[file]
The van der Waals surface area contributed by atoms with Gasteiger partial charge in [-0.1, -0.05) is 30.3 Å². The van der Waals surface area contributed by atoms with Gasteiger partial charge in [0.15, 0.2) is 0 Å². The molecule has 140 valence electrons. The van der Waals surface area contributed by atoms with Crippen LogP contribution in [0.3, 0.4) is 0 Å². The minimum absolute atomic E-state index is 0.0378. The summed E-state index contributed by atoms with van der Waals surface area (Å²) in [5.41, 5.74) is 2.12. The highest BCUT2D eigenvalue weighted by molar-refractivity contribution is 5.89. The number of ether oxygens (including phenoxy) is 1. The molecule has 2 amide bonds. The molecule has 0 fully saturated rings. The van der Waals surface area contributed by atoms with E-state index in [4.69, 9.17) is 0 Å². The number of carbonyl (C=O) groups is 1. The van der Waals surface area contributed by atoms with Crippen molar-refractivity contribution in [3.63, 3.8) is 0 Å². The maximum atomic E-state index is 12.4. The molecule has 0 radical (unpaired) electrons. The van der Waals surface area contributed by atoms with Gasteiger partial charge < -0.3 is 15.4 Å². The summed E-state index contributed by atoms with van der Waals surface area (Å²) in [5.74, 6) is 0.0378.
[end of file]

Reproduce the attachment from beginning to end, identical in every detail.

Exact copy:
The van der Waals surface area contributed by atoms with Gasteiger partial charge in [-0.1, -0.05) is 30.3 Å². The van der Waals surface area contributed by atoms with Gasteiger partial charge in [0.15, 0.2) is 0 Å². The molecule has 140 valence electrons. The van der Waals surface area contributed by atoms with Crippen LogP contribution in [0.3, 0.4) is 0 Å². The minimum absolute atomic E-state index is 0.0378. The summed E-state index contributed by atoms with van der Waals surface area (Å²) in [5.41, 5.74) is 2.12. The highest BCUT2D eigenvalue weighted by molar-refractivity contribution is 5.89. The number of ether oxygens (including phenoxy) is 1. The molecule has 2 amide bonds. The molecule has 0 fully saturated rings. The van der Waals surface area contributed by atoms with E-state index in [4.69, 9.17) is 0 Å². The number of carbonyl (C=O) groups is 1. The van der Waals surface area contributed by atoms with Crippen molar-refractivity contribution in [3.63, 3.8) is 0 Å². The maximum atomic E-state index is 12.4. The molecule has 0 radical (unpaired) electrons. The van der Waals surface area contributed by atoms with Gasteiger partial charge < -0.3 is 15.4 Å². The summed E-state index contributed by atoms with van der Waals surface area (Å²) in [5.74, 6) is 0.0378.